Galanes says he has 'worked with pageants in every state of this great country of ours, and my sexual orientation never comes up. That is not a factor in my mission to facilitate the dreams of young ladies'More than any other subject of this story, Galanes, 37, lives and breathes pageantry. His feelings about the industry have coalesced into a philosophy of what he calls "the journey." Everyone is in on "the journey"—contestants, parents, coaches, hairstylists, seamstresses, makeup artists, and photographers. His manner of speaking, even on the phone, is grandiose and highly formulated. Not a second lapsed after I asked him a question before he started a polished, self-promoting response stuffed with 10-cent words. Exempli gratia: "I've just started an entirely new national pageant, in every state, qualifying 10 young ladies to compete for the respected and coveted titles of America's Perfect Teen and Miss." Children aren't just children—in Galanes-speak they are lionized as "children, the pride of the present and hope for the future."
If he talks like a beauty contestant in the interview portion, it's because he himself has been there. Galanes used to compete in pageants for men, and once represented Florida in the contest for Mr. Gay All American. He is completely at ease with his sexual identity and says that he has "worked with pageants in every state of this great country of ours, and my sexual orientation never comes up. That is not a factor in my mission to facilitate the dreams of young ladies."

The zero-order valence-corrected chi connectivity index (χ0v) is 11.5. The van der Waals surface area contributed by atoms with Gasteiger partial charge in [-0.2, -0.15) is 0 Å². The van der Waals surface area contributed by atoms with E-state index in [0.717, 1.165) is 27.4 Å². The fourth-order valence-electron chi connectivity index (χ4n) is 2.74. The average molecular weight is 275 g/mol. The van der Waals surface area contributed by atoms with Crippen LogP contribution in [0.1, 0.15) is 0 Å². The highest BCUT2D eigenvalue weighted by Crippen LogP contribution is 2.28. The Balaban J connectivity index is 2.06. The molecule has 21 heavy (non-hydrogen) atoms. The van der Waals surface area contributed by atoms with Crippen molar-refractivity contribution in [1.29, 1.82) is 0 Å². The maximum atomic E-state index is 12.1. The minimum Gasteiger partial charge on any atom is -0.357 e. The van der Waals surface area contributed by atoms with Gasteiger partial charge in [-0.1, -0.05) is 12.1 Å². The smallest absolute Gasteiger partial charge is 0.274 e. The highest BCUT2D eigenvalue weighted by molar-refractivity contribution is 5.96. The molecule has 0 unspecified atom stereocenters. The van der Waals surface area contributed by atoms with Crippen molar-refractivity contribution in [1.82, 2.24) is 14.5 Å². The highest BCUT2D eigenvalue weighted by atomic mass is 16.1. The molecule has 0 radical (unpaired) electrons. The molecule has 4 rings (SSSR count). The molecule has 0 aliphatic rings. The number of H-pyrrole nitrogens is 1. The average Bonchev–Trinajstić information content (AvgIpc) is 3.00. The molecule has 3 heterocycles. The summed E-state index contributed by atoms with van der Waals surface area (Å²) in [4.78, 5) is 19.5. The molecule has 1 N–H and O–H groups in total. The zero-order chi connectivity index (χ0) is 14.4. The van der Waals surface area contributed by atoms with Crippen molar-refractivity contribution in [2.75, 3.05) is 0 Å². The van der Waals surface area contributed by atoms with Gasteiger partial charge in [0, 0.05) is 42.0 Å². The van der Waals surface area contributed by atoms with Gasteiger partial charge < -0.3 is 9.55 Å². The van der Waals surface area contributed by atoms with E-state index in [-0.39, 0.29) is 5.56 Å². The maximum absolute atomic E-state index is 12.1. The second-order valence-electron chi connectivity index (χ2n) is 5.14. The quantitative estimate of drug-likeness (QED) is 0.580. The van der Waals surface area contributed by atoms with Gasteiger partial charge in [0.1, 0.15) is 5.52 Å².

Galanes has also watched as several children of same-sex couples have successfully competed in pageants. He says that families of all compositions have been welcomed into pageantry. "I think that pageants can be a forum for people from all walks of life, where they can come together in pursuit of a common goal: to benefit young ladies and to work in the service of the community. I am honored and humbled to be part of that journey."
PAGE 6 / 6
Sometimes the most telling indicator of how gay men are accepted is what straight men have to say about them in private. At the Clarion in Louisville, late the night before Enchanting Stars, I knock on the door of Jason Zarifis, who had previously identified himself to me as "the only straight guy—married with children—in this business." Zarifis is a rising young emcee, one of the few to give Tim Whitmer serious competition. (The two are friendly, Zarifis says, and indicates that there is plenty of work for both.)